And um... tell me WHO's affected by material consciousness again?! I've said this before, but to me it seems worth repeating: impersonalists patronize personalists for “anthropomorphizing God,” yet their own assumption that anything that has form, moves about and enjoys relationships is automatically something temporary and material just because that's all they've ever come in contact with here in this world seems to betray an awfully conditioned consciousness.
How can our concept of the Divine be considered complete without a personal aspect? Why should man's idea of the possibilities that exist include only a non-differentiated, non-variegated eternal reality – which implies that anything more complex would necessarily degrade with time? What a simplistic view! Why shouldn't God's Being include an eternal personal aspect as well? He wouldn't be the Complete Whole without that, nor would he be so complicated as to be inconceivable to our tiny human minds, and without being inconceivable – without containing every single permutation of possibility simultaneously and harmonizing all of them incomprehensibly into a single flawlessly beautiful and perfect whole, how could he merit the title of God?! A God that fits neatly into our small, limited minds that like everything to be simple and sensible is no God worth the name in my book! My idea of God is the source of endless wonders, more and more amazing the deeper you go!!!
The Mayavadis' idea of what the spiritual realm contains, and what life on that plane is like, is pretty blank. We (Hare Krishnas/Vaisnavas or other personalists) just fill that blank in. :D How much they miss by not being aware of the richness, the variety, the beauty, and the full depth of pleasure and satisfaction that are available within the purely transcendental spiritual realm! Their ideas are so dessicated, limited, deprived, and tragically unhealthy in comparison with the unlimited bliss-ocean of the Vaikuntha planets, where personal devotion to the Lord flourishes eternally in endless varieties and flavors.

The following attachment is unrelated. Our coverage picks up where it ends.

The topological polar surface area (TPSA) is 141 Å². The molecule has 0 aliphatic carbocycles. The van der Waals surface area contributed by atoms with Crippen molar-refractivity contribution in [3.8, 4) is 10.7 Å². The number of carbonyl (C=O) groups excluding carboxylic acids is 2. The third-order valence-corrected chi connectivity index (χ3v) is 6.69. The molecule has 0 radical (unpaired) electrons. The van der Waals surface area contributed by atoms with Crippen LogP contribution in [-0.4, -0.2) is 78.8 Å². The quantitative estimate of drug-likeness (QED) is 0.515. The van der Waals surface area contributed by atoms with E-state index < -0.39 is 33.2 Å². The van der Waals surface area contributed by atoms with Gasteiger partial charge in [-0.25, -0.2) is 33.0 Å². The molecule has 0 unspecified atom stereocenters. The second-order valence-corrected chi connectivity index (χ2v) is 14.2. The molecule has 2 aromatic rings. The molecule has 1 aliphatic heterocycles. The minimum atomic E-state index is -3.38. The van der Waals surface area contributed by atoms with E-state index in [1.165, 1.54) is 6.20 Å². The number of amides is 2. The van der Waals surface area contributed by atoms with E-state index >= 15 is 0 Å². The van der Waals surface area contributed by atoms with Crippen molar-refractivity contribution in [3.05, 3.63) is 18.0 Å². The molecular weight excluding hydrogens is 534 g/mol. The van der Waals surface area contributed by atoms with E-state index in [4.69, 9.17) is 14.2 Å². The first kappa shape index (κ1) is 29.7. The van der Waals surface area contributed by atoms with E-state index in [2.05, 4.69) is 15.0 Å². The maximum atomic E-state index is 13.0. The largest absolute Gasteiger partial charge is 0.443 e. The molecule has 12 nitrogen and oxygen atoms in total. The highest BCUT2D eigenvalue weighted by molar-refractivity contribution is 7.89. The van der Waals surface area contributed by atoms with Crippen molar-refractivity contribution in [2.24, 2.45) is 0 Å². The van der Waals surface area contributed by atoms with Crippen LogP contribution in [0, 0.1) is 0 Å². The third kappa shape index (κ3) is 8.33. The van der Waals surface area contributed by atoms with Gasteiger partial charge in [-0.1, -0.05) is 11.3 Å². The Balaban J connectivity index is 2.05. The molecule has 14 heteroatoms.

To crown it all, in an intimate devotional relationship with the Supreme Personality of Godhead, according to Vaisnava sources, the Lord is often more than happy to let His devotee boss Him around. One famous example is how Lord Krsna acted as His devotee Arjuna's chariot-driver, which is a very menial position. The Lord feels even more blissful around devotees who play the part of His parents, who fuss over Him, give Him instructions meant for His protection and well-being, and punish Him if they deem it necessary, than He does around those who adore Him with awe and reverence and are quick to carry out His orders. In romantic love, He enjoys being henpecked by bossy lovers who are huffy and particular (but who truly have nothing except His happiness cherished as the whole goal of their hearts). By enviously competing with God (“No, I don't believe in any Supreme Lord over me! I'd hate to be some underling, the 'eternal servant' of another – ugh! I prefer to believe that anyone who has ever been treated by others as 'God' in the past is really just an enlightened being on our own level, and that we've all got the potential to rise to that stage and 'be God' ourselves!”), Mayavadis deprive themselves of the delight of the most intimate relationship possible (which is what we're all longing for in our heart of hearts, whether we're in touch with that part of ourselves or not) – one of complete trust and vulnerability, one in which the Lord is our eternally loyal best friend, who knows us inside and out and would never let us down, who would fulfill all of our wildest dreams – the only one who is capable of making us happy to our maximum capacity and even beyond. And the irony is that if they would only soften their hearts and increase their respect towards Him, stop hurting Him by pretending that the version of “bhakti” they preach truly represents love or devotion to Him at all, or anything other than a tool or crutch they wish to make use of to leverage themselves up to the height at which they can take His place and then throw away their relationship with Him as “no longer needed”... if they would only become true lovers, friends, and supporters of our precious Lord... not only would their wildest dreams be fulfilled and their happiness assured, but also, since they'd earn His trust, eventually He'd be glad to let them boss Him around, because He really enjoys that in intimate relationships with those whom He trusts. Instead of depriving themselves of everything enjoyable in the name of their stubborn independence and competitive desire to become God, which at best they can achieve only on a level of equality with everyone else, if they surrender to the love of God and agree to trust and serve Him, far from accepting an eternally degraded or humiliating position, they will find themselves possessed of every delight, honored by all, and having the Omnipotent Lord, who can create and destroy worlds in the blink of an eye, wound around their little finger. How is that for power, good fortune, and enviable position?!